Conflict Period:
Civil War (Confederate) 1
Confederate Army 1
General 1
03 Nov 1816 1
Franklin County, Virginia 1
02 Mar 1894 1
Lynchburg, Virginia 1

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Personal Details

Jubal Anderson Early 1
Jubal A Early 3
Also known as: Old Jube, Old Jubilee 1
Age in 1860: 44 3
03 Nov 1816 2
Franklin County, Virginia 2
Male 3
Estimated Birth Year: 1816 3
02 Mar 1894 2
Lynchburg, Virginia 2
Cause: Fell down flight of stairs 2
Spring Hill Cemetery, Lynchburg, Virginia 2
Place: Franklin County, Virginia 3
From: 1860 3
Minor Civil Division: S W District 3
Mother: Ruth Hairston 2
Father: Joab Early 2

Civil War (Confederate) 1

Confederate Army 1
General 1
Service Start Date:
1861 1
Service End Date:
1865 1
Institution: United States Military Academy 2
Place: West Point, New York 2
To: 1837 2

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Early's Division Second Army Corps Gettysburg

The monument to Early's Division of the Army of Northern Virginia is southeast of Gettysburg on East Confederate Avenue.


The division was commanded at the Battle of Gettysburg by Major General Jubal A. Early (USMA '37), a lawyer, state representative and Mexican War veteran from Virginia.


From the monument:

C. S. A.
Army of Northern Virginia
Second Army Corps 
Early's Division 
Maj. Gen. Jubal A. Early

Hays' Brigade Brig. Gen. Harry T. Hays
Smith's Brigade Brig. Gen. William Smith
Hoke's Brigade Col. Isaac E. Avery
Col. A. C. Godwin
Gordon's Brigade Brig. John B. Gordon
Artillery Battalion Four Batteries Col. H. P. Jones


July 1. The Division arrived about noon within two miles of Gettysburg by Harrisburg Road. Formed line across road north of Rock Creek. Gordon's Brigadeordered to support of a brigade of Rodes' Divisionengaged with a division of the Eleventh Corps which had advanced to a wooded hill in front of town. The remainder of the Division was ordered forward asGordon's Brigade was engaged. After a short and severe contest the Union troops were forced through the town losing many prisoners. Later in the dayGordon's Brigade ordered to the York Road in support of Smith's BrigadeHays' and Hoke'sBrigades occupied the town.


July 2. In the early morning Hays' and Hoke'sBrigades took position to front and left of town.Gordon's Brigade in reserve moved to the rear of the brigades. Smith's Brigade remained in this position until nearly dusk when Hays' and Hoke's Brigades advanced on Cemetery Hill. The brigades reached the crest of hill but not being supported on the right were forced to retire. Gordon's Brigade advanced to support the attack.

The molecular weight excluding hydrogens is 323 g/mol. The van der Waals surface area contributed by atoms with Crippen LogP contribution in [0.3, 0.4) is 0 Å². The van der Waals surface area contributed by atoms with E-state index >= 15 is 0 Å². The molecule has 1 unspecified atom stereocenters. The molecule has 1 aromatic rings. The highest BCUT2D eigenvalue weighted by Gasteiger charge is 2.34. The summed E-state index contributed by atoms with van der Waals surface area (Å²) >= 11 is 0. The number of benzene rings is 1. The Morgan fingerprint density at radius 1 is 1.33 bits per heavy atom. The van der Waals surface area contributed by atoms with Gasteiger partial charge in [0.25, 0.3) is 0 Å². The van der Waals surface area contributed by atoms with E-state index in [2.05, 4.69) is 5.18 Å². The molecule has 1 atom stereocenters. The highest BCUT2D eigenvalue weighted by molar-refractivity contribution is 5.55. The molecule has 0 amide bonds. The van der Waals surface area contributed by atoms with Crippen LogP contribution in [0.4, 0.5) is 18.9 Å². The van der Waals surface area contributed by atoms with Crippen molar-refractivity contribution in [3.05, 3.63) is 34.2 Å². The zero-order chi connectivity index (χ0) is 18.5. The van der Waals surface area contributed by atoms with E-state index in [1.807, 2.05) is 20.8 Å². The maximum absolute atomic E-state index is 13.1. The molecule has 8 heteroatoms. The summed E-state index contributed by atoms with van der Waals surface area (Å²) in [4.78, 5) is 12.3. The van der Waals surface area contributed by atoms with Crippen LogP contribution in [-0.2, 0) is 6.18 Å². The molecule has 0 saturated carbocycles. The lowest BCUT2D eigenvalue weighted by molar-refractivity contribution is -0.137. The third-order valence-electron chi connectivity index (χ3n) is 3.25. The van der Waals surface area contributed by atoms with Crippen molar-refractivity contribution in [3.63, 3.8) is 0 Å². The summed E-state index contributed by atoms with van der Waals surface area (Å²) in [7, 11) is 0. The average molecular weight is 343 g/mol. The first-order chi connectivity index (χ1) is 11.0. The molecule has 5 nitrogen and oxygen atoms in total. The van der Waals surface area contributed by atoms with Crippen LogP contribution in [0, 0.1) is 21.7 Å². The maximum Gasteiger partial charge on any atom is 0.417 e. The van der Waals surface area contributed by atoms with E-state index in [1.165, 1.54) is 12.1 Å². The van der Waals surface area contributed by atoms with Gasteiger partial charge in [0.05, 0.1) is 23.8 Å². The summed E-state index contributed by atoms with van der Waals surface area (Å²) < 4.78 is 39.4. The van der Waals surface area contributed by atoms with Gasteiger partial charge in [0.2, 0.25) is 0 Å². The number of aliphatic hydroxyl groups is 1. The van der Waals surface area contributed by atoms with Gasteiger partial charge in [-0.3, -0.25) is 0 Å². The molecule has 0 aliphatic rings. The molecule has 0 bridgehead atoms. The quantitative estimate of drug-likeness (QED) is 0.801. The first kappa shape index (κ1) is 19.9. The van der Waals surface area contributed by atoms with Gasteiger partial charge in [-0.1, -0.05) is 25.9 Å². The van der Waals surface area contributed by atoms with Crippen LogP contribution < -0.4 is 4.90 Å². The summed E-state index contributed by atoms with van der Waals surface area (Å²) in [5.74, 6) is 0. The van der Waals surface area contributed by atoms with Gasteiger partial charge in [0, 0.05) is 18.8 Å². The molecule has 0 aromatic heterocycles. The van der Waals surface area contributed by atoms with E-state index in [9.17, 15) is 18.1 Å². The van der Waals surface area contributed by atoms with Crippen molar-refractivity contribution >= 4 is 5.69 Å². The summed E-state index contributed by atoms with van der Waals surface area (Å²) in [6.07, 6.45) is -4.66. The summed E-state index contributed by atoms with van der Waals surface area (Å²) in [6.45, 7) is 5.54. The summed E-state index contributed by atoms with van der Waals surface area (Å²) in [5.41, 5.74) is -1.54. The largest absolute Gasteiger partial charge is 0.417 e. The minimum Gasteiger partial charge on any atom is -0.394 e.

July 3. At daylight Smith's Brigade was ordered to support of Johnson's Division on the left. Hays' andHoke's Brigades formed line in town holding the position of previous day. Gordon's Brigade held the line of the day before. The Division not further engaged.


July 4. In the morning the Division was withdrawn to Cashtown Road to west of town.


Casualties Killed 156 Wounded 806 Missing 226 Total 1188

Jubal Anderson Early

Jubal Anderson Early, graduated 18th in a class of 50 from the United States Military Academy in 1837.  He spent his early military career fighting Seminole American Indians in the Florida region, and resigned soon thereafter.  Early, a successful lawyer, served in the Virginia House of Delegates before being interrupted by the Mexican War where he served as a major of Virginia volunteers.

Prior to the Civil War, he was passionately opposed to secession and even voted against it, but later accepted orders as Colonel of the 24th Virginia Infantry.  Following his infantry’s performance at First Manassas, Early was promoted to Brigadier General.  He fought in most of the major battles in the Eastern Theater, including the Seven Days Battles, Second Bull Run, Antietam, Fredericksburg, and Chancellorsville.  He received promotion to major general on January 17, 1863.   Early’s service was important during the Salem Church and the Gettysburg campaigns.  At the battle of the Wilderness, Early briefly commanded the Corps of A.P. Hill, and received a promotion to lieutenant general on May 31, 1864 for his actions.  He also served during the battles at Spotsylvania Court House, as well as Cold Harbor, where he replaced Ewell.

Early took command of the 2nd Corps after General Ewell’s temporary retirement, where he proved victorious over Union General Hunter in the Shenandoah Valley and Wallace at Monocacy.  Early stood before the gates of Washington on July 11, 1864, but the arrival of Union reinforcements prevented Early from attacking the Union capital.  The rest of 1864, however, would not end as well as it started.  In September of that year he was defeated by Sheridan at Winchester and Fisher’s Hill.   Although he tried one final surprise attack against Sheridan at the battle of Cedar Creek, his men were repelled.  His command was dispersed by General Custer in March of 1865 in Waynesboro, Virginia. 

Early, or “Old Jube” to his men, fled to Mexico in disguise after the war, but returned later at the end of his life.  Early was laid to rest in Lynchburg, Virginia in March of 1894.  


The New York Times, 3 Mar 1894, Sat, Page 1


The Atlanta Constitution, 3 Mar 1894, Sat, Page 1

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